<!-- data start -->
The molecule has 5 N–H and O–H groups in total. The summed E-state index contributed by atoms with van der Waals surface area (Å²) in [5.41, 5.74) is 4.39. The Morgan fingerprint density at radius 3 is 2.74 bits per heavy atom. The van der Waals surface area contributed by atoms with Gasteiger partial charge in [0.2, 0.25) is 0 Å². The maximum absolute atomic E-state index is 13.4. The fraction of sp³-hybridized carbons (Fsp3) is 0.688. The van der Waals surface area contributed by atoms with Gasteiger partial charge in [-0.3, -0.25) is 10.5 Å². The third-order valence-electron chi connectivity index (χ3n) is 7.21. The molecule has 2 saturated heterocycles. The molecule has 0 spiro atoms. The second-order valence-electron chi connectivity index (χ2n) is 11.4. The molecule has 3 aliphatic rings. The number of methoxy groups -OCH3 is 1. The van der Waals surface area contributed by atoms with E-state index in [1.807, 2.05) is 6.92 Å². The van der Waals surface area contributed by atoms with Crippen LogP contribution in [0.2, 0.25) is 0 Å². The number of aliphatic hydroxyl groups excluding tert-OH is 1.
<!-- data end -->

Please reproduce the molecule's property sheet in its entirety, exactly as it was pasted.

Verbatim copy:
The molecule has 5 N–H and O–H groups in total. The summed E-state index contributed by atoms with van der Waals surface area (Å²) in [5.41, 5.74) is 4.39. The Morgan fingerprint density at radius 3 is 2.74 bits per heavy atom. The van der Waals surface area contributed by atoms with Gasteiger partial charge in [0.2, 0.25) is 0 Å². The maximum absolute atomic E-state index is 13.4. The fraction of sp³-hybridized carbons (Fsp3) is 0.688. The van der Waals surface area contributed by atoms with Gasteiger partial charge in [-0.3, -0.25) is 10.5 Å². The third-order valence-electron chi connectivity index (χ3n) is 7.21. The molecule has 2 saturated heterocycles. The molecule has 0 spiro atoms. The second-order valence-electron chi connectivity index (χ2n) is 11.4. The molecule has 3 aliphatic rings. The number of methoxy groups -OCH3 is 1. The van der Waals surface area contributed by atoms with E-state index in [1.807, 2.05) is 6.92 Å². The van der Waals surface area contributed by atoms with Crippen LogP contribution in [0.2, 0.25) is 0 Å². The number of aliphatic hydroxyl groups excluding tert-OH is 1.